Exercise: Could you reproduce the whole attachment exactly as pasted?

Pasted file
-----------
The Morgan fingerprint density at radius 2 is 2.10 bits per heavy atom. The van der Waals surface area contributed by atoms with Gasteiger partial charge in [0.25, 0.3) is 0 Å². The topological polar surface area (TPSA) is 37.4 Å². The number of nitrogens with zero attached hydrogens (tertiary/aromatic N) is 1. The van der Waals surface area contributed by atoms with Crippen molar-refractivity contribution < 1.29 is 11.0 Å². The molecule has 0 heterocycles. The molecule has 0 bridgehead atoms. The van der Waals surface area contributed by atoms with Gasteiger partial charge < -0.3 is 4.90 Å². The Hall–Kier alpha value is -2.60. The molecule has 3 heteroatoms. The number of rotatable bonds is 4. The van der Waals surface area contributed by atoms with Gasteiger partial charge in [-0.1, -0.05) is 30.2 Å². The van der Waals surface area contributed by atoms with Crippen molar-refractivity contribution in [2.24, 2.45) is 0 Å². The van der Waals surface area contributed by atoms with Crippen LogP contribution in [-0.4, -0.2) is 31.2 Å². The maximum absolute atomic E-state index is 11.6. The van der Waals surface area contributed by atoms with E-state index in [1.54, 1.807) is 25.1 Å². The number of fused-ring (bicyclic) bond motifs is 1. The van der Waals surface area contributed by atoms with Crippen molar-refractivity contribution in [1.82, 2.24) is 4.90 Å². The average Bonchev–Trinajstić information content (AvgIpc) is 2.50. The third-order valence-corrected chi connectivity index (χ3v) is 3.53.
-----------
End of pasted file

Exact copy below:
The Morgan fingerprint density at radius 2 is 2.10 bits per heavy atom. The van der Waals surface area contributed by atoms with Gasteiger partial charge in [0.25, 0.3) is 0 Å². The topological polar surface area (TPSA) is 37.4 Å². The number of nitrogens with zero attached hydrogens (tertiary/aromatic N) is 1. The van der Waals surface area contributed by atoms with Crippen molar-refractivity contribution < 1.29 is 11.0 Å². The molecule has 0 heterocycles. The molecule has 0 bridgehead atoms. The van der Waals surface area contributed by atoms with Gasteiger partial charge < -0.3 is 4.90 Å². The Hall–Kier alpha value is -2.60. The molecule has 3 heteroatoms. The number of rotatable bonds is 4. The van der Waals surface area contributed by atoms with Gasteiger partial charge in [-0.1, -0.05) is 30.2 Å². The van der Waals surface area contributed by atoms with Crippen molar-refractivity contribution in [2.24, 2.45) is 0 Å². The van der Waals surface area contributed by atoms with Crippen LogP contribution in [-0.4, -0.2) is 31.2 Å². The maximum absolute atomic E-state index is 11.6. The van der Waals surface area contributed by atoms with E-state index in [1.54, 1.807) is 25.1 Å². The number of fused-ring (bicyclic) bond motifs is 1. The van der Waals surface area contributed by atoms with Crippen molar-refractivity contribution in [1.82, 2.24) is 4.90 Å². The average Bonchev–Trinajstić information content (AvgIpc) is 2.50. The third-order valence-corrected chi connectivity index (χ3v) is 3.53.